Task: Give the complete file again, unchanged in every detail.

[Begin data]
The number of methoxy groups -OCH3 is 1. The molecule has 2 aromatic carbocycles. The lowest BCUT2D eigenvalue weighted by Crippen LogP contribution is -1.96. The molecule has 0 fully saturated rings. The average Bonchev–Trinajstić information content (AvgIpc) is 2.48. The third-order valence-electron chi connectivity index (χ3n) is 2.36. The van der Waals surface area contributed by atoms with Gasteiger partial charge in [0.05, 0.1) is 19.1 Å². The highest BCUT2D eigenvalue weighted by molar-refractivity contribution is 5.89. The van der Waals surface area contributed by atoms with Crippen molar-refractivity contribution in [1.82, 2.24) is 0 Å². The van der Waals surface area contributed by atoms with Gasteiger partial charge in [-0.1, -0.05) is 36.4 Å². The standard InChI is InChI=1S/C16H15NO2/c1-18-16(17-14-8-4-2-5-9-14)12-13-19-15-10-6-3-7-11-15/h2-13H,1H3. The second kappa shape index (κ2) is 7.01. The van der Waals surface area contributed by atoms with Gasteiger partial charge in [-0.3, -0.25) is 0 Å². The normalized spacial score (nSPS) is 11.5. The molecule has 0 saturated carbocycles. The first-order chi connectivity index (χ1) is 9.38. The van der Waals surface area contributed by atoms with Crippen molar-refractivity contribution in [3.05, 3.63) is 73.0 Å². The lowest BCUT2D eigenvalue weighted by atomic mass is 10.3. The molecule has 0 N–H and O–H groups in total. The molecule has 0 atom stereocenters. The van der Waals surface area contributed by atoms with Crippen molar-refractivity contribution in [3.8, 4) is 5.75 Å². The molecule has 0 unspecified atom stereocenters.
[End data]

The number of methoxy groups -OCH3 is 1. The molecule has 2 aromatic carbocycles. The lowest BCUT2D eigenvalue weighted by Crippen LogP contribution is -1.96. The molecule has 0 fully saturated rings. The average Bonchev–Trinajstić information content (AvgIpc) is 2.48. The third-order valence-electron chi connectivity index (χ3n) is 2.36. The van der Waals surface area contributed by atoms with Gasteiger partial charge in [0.05, 0.1) is 19.1 Å². The highest BCUT2D eigenvalue weighted by molar-refractivity contribution is 5.89. The van der Waals surface area contributed by atoms with Crippen molar-refractivity contribution in [1.82, 2.24) is 0 Å². The van der Waals surface area contributed by atoms with Gasteiger partial charge in [-0.1, -0.05) is 36.4 Å². The standard InChI is InChI=1S/C16H15NO2/c1-18-16(17-14-8-4-2-5-9-14)12-13-19-15-10-6-3-7-11-15/h2-13H,1H3. The second kappa shape index (κ2) is 7.01. The van der Waals surface area contributed by atoms with Gasteiger partial charge in [-0.3, -0.25) is 0 Å². The normalized spacial score (nSPS) is 11.5. The molecule has 0 saturated carbocycles. The first-order chi connectivity index (χ1) is 9.38. The van der Waals surface area contributed by atoms with Crippen molar-refractivity contribution in [3.05, 3.63) is 73.0 Å². The lowest BCUT2D eigenvalue weighted by atomic mass is 10.3. The molecule has 0 N–H and O–H groups in total. The molecule has 0 atom stereocenters. The van der Waals surface area contributed by atoms with Crippen molar-refractivity contribution in [3.8, 4) is 5.75 Å². The molecule has 0 unspecified atom stereocenters.